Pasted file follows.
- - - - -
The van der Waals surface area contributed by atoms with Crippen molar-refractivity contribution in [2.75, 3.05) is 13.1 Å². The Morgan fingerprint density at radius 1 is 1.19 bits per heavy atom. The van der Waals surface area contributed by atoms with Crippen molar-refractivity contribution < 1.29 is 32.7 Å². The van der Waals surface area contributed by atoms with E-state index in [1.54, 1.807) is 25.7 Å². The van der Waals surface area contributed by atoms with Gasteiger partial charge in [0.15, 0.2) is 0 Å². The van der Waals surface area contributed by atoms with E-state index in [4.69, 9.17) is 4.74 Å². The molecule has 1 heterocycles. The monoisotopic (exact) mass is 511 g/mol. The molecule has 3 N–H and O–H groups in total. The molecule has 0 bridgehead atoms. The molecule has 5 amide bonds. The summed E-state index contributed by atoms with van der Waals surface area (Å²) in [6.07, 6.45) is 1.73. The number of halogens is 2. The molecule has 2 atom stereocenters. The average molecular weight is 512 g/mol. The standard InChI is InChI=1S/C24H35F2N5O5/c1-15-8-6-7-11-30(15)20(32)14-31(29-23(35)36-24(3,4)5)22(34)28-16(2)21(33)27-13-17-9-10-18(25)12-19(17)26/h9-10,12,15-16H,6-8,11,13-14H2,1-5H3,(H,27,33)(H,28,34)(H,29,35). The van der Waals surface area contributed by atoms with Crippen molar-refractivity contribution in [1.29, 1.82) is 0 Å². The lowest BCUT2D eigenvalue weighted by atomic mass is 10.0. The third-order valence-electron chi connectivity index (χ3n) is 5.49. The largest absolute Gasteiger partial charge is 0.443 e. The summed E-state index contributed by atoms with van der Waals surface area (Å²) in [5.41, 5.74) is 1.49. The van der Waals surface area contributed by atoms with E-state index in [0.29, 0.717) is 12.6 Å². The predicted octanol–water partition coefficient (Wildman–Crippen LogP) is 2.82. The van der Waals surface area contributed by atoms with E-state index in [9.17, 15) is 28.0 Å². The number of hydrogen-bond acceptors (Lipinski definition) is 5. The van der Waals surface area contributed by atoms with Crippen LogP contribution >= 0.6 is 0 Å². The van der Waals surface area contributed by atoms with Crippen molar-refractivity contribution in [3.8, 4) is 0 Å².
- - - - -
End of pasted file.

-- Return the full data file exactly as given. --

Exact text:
The van der Waals surface area contributed by atoms with Crippen molar-refractivity contribution in [2.75, 3.05) is 13.1 Å². The Morgan fingerprint density at radius 1 is 1.19 bits per heavy atom. The van der Waals surface area contributed by atoms with Crippen molar-refractivity contribution < 1.29 is 32.7 Å². The van der Waals surface area contributed by atoms with E-state index in [1.54, 1.807) is 25.7 Å². The van der Waals surface area contributed by atoms with Gasteiger partial charge in [0.15, 0.2) is 0 Å². The van der Waals surface area contributed by atoms with E-state index in [4.69, 9.17) is 4.74 Å². The molecule has 1 heterocycles. The monoisotopic (exact) mass is 511 g/mol. The molecule has 3 N–H and O–H groups in total. The molecule has 0 bridgehead atoms. The molecule has 5 amide bonds. The summed E-state index contributed by atoms with van der Waals surface area (Å²) in [6.07, 6.45) is 1.73. The number of halogens is 2. The molecule has 2 atom stereocenters. The average molecular weight is 512 g/mol. The standard InChI is InChI=1S/C24H35F2N5O5/c1-15-8-6-7-11-30(15)20(32)14-31(29-23(35)36-24(3,4)5)22(34)28-16(2)21(33)27-13-17-9-10-18(25)12-19(17)26/h9-10,12,15-16H,6-8,11,13-14H2,1-5H3,(H,27,33)(H,28,34)(H,29,35). The van der Waals surface area contributed by atoms with Crippen molar-refractivity contribution in [1.29, 1.82) is 0 Å². The lowest BCUT2D eigenvalue weighted by atomic mass is 10.0. The third-order valence-electron chi connectivity index (χ3n) is 5.49. The largest absolute Gasteiger partial charge is 0.443 e. The summed E-state index contributed by atoms with van der Waals surface area (Å²) in [5.41, 5.74) is 1.49. The van der Waals surface area contributed by atoms with E-state index in [0.29, 0.717) is 12.6 Å². The predicted octanol–water partition coefficient (Wildman–Crippen LogP) is 2.82. The van der Waals surface area contributed by atoms with E-state index in [9.17, 15) is 28.0 Å². The number of hydrogen-bond acceptors (Lipinski definition) is 5. The van der Waals surface area contributed by atoms with Crippen LogP contribution >= 0.6 is 0 Å². The van der Waals surface area contributed by atoms with Crippen molar-refractivity contribution in [3.8, 4) is 0 Å².